So why do we do it? Because we fucking love it! We adore all the wonderful, lovely comments we receive. We love hearing from folks who have cooked one of our meals and been pleasantly surprised that slimming food could be so delicious. We eat so well because we’re constantly trying new things. We’ve met amazing folk in our groups, on our facebook page, via here. Everyone’s got a story and we love to hear them. I love to write, so this is a perfect outlet for my verbal diarrhoea – and we’ve got a very unique thing in that we’ve got a perfect diary of our last two years. Paul could barely cook before we started and now he’s confident in the kitchen. It’s great!

We’re not going to stop any time soon despite all the effort it takes. But the balance for that is that in the big blog posts, you might get a couple of text links to ingredients and a mention of Musclefood. It’s easy ignored and I think a decent exchange for the work we do. When we’ve got a Musclefood sale on, you’ll get a paragraph, but it’s always delineated from the post by blank lines. Skip over it. It’s easy to forget that we’ve already done over 350 recipes which are all indexed by syns – you couldn’t buy a cookbook with that many recipes in it, and we give it away for free. Always will be!

I hope that clears things up! I am sorry to moan, but there just something in the wanky, passive-aggressive comment that pushed a button.

To make things worse, here’s a salad! It’s syn free, full of taste and made up of only a few ingredients – it’s an excellent way to use up any roast beef you have kicking about, but you can also throw sliced beef in there for no syns. We’re talking proper roast beef though, not the processed stuff as that sometimes does have syns. Before I do, though, I’m obliged to mention – because it’s possibly the last day we’re running this, our current Musclefood deal. If you’re already frothing at the gash at the thought of ONE advert, just scroll on by.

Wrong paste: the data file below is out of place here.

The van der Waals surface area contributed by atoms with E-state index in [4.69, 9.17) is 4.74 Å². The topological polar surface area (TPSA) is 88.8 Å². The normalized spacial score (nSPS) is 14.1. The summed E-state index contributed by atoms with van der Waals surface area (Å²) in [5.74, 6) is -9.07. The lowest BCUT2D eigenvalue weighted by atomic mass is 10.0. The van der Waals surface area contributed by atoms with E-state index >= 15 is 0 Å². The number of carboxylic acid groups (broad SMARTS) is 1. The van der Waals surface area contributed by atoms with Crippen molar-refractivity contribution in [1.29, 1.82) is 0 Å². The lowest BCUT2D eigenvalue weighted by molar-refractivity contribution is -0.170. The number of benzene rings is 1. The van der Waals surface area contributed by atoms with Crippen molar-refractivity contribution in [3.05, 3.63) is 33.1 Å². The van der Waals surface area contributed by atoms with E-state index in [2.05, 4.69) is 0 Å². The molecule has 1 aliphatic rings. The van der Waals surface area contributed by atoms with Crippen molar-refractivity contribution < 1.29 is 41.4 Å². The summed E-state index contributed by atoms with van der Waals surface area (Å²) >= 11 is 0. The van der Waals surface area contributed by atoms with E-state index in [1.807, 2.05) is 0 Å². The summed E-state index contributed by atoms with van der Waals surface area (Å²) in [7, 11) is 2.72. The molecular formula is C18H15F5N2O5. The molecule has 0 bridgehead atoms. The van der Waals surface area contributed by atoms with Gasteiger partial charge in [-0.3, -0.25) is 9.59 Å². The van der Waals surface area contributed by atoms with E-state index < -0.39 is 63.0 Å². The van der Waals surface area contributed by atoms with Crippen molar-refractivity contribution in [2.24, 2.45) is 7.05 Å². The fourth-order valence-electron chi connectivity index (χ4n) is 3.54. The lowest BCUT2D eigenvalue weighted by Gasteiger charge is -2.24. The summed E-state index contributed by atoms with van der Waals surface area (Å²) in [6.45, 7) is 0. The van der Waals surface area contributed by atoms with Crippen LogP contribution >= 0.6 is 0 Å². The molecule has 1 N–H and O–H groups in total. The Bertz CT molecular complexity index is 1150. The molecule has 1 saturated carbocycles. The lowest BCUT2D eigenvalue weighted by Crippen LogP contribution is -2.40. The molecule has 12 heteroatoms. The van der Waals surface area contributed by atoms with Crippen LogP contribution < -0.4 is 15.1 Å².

Remember: our Musclefood deal is running with 10% off but ending soon. Canny deal – even if you don’t want it, share it with a friend!

FREEZER FILLER: 5kg (24/26) of big fat chicken breasts, 2kg (5 portions of 400g) less than 5% fat mince, 700g of bacon, 800g of extra lean diced beef and free standard delivery – use TCCFREEZER at checkout – £45 delivered!

BBQ BOX: 5kg (24/26) of big fat chicken breasts, two Irish rump steaks, 350g of bacon, 6 half-syn sausages, twelve giant half-syn meatballs, 400g diced turkeys, two juicy one syn burgers, two bbq chicken steaks, free delivery, season and 400g seasoned drumsticks (syn-free when skin removed) – use TCCSUMMER at checkout – £45 delivered!

Remember, you can choose the day you want it delivered and order well in advance – place an order now for a couple of weeks time and they’ll only take the payment once the meat is dispatched! Right, that’s enough of that. TO THE RECIPE.


roast beef and mustard lentil salad

to make a roast beef and mustard lentil salad, you’ll need:

  • lots of leftover roast beef
  • a can of green lentils
  • a handful of cherry tomatoes
  • a wee bunch of spring onions
  • a lemon
  • a spoonful of wholegrain mustard (this might have syns from recollection – 1 syn – but shared between four)
  • a bag of bistro salad leaves – the ones that have the little strips of beetroot in that make your poo an alarming red – or use any other salad leaves

to make a roast beef and mustard lentil salad, you should:

  • nice and simple this one – chop your tomatoes into quarters, thinly slice your spring onions and put a nice bunch of salad leaves on your plate
  • empty your tinned lentils into a microwavable bowl and cook for about three minutes in enough water to cover them, then drain
  • stir the mustard through the lentils while they are warm and then allow to cool
  • time to assemble – leaves on the bottom, mix of beef, lentils, spring onions and tomatoes on the top
  • dress with the juice of a lemon and some of the zest – no oil needed, perhaps a pinch of salt!

You know, I wasn’t going to do this but hell. You can use one of these to grate the lemons – it creates a nice fine zest and then you can use it for every other recipe we do! You can even see the zest in the photo. HARRUMPH.

Anyway, enjoy!

If you’re looking for more beef recipes, you could do no better than having a look on the links below! I’ve also thrown in some vegetarian recipes because, although this isn’t a veggie recipe, there’s lots more salads in there!

beefsmallvegetariansmall